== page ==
by Magdalena Ball
The Hebrew Sheltering and Immigrant Aid Society is open day and night. (On the boat’s lower deck above the closed hold, it was impossible to know if it was day or night - no light entered.) Immigrant Jews should go exclusively to this Society for information otherwise they are likely to be swindled. (The trip was 70 rubles - all she had - there was nothing left to swindle.) Immigrants may use the Society as a forwarding address for letters. (No one wrote - they could not.) A physician and a nurse are in attendance. (Illness is forbidden - if you’re marked as sick you will be sent back.) Prayers take place at the synagogue three times a day. (She was done praying.) The Clara de Hirsch Home for Immigrant Girls meets immigrant women and girls at Ellis Island. (Was she a girl or a young woman - would she ever be safe?) America is a land of opportunities If you work faithfully you will have many chances (How, she wondered, in the tiny space she occupied - huddled with so many other bodies in Steerage - does one work unfaithfully?)
Much of the text in this poem comes from the Guide to the United States for the Jewish Immigrant: A Near Literal Translation of the Second Yiddish Edition (1916) by John Foster Carr, Immigrant Publication Society. This poem is part of a series I’m working on that explores my maternal great-grandmother’s migration from the Pale of Settlement in the Russian Empire to New York in the US. The migration took place in 1907, in which some 1.3 million immigrants arrived n the US that year, 19% of which were Jews from the Russian Empire, escaping the rampant pogroms by the Tsarist Russian secret police (the Okhrana) following the publication of the Tsar’s Manifesto of October 17, 1905. The Guide was known to be in circulation through the Pale of Settlement where my great grandmother lived before she left. I imagined her reading a well worn copy on the boat trip, which she took on her own at the age of 13, her thoughts in italics.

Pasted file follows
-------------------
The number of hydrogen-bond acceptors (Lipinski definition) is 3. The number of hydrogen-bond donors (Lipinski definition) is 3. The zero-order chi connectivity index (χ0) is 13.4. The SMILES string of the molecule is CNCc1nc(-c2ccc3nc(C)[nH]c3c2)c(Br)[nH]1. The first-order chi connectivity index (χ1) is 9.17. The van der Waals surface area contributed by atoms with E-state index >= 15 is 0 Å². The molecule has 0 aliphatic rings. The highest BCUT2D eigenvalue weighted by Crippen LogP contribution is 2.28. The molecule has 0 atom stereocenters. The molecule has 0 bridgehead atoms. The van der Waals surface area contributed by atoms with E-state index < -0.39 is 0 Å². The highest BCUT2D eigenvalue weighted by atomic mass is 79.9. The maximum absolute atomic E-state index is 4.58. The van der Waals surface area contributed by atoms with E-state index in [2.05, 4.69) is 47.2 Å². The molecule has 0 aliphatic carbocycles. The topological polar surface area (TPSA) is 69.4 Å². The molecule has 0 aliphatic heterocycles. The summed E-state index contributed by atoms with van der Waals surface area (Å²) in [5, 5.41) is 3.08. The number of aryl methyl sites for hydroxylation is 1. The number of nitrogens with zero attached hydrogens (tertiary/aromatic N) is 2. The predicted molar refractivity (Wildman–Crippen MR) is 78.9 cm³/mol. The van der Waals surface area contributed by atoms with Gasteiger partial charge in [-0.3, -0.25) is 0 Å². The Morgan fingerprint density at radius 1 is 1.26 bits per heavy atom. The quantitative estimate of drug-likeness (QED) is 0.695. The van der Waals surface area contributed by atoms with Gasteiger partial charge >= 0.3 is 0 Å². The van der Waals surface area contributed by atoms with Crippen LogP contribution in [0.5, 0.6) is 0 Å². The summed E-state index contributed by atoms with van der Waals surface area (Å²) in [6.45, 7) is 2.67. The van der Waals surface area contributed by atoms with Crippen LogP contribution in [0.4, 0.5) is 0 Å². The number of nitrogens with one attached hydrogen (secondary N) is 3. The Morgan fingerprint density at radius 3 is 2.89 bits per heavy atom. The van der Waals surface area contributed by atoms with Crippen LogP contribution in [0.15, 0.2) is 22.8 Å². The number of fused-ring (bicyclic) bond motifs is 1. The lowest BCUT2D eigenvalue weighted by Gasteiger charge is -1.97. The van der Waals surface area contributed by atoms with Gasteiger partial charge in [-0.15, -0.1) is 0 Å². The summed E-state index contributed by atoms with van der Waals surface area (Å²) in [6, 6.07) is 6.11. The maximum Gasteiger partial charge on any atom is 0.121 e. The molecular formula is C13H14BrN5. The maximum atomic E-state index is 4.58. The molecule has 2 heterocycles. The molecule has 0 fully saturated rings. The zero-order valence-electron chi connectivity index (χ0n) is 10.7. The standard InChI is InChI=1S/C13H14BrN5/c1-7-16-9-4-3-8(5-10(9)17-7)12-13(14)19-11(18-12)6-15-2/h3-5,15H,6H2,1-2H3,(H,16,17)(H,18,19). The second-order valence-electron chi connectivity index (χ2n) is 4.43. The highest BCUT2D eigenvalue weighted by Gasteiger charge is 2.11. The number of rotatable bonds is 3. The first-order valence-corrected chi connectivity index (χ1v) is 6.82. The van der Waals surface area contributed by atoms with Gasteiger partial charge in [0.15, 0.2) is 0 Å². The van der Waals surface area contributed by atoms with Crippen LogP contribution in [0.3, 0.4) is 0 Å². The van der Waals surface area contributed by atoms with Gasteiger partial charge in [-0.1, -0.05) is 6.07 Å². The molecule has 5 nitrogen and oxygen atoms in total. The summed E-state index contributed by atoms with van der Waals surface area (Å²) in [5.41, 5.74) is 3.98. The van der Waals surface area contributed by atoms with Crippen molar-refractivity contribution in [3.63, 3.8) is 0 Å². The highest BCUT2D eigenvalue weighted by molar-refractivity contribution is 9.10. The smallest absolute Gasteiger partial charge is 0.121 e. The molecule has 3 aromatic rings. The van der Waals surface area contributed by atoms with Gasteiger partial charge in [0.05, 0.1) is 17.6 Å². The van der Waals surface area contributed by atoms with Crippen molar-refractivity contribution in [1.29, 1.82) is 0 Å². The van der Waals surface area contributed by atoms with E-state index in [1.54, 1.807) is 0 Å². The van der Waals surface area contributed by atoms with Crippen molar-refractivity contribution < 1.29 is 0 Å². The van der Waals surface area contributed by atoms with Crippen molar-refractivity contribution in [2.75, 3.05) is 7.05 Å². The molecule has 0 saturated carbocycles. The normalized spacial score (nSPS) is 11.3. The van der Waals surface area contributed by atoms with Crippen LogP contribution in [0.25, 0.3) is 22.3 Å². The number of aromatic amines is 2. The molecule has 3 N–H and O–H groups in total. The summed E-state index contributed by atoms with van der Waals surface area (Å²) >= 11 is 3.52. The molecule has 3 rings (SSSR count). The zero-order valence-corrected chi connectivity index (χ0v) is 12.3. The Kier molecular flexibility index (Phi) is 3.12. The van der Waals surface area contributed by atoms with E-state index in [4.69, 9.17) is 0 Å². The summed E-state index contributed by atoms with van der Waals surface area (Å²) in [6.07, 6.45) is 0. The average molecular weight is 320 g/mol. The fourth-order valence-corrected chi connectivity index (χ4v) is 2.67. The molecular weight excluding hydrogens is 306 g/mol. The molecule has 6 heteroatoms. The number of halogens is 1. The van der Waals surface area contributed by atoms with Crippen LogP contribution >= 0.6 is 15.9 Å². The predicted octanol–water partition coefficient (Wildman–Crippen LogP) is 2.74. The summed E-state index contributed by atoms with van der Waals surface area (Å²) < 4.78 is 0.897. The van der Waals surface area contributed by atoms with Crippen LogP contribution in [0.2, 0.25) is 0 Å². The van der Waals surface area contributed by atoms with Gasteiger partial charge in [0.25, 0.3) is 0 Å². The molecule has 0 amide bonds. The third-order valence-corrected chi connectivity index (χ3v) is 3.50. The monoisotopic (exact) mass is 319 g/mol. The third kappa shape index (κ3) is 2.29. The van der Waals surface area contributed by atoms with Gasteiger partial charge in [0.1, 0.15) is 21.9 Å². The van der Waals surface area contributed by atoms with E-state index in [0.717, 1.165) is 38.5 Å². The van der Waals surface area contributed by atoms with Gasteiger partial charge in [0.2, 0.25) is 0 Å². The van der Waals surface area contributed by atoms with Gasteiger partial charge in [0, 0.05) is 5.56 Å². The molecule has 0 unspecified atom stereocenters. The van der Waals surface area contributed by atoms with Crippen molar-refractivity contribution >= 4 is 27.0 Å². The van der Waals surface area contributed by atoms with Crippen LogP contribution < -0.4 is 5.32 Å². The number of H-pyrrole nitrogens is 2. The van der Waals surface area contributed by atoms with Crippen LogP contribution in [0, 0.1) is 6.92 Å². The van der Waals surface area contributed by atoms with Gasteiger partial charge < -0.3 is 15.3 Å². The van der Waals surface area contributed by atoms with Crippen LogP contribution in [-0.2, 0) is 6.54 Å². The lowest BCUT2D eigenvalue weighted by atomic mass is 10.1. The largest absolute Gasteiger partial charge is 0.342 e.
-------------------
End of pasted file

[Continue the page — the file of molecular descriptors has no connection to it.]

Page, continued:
Magdalena Ball is a novelist, poet, reviewer and interviewer, and is the Managing Editor of Compulsive Reader (compulsivereader.com). She has been widely published in literary journals, anthologies, and online, and is the author of several published books of poetry and fiction, including, most recently High Wire Step (Flying Island Press, 2018), and Unreliable Narratives (Girls on Key Press, 2019). Find out more about Magdalena at http://www.magdalenaball.com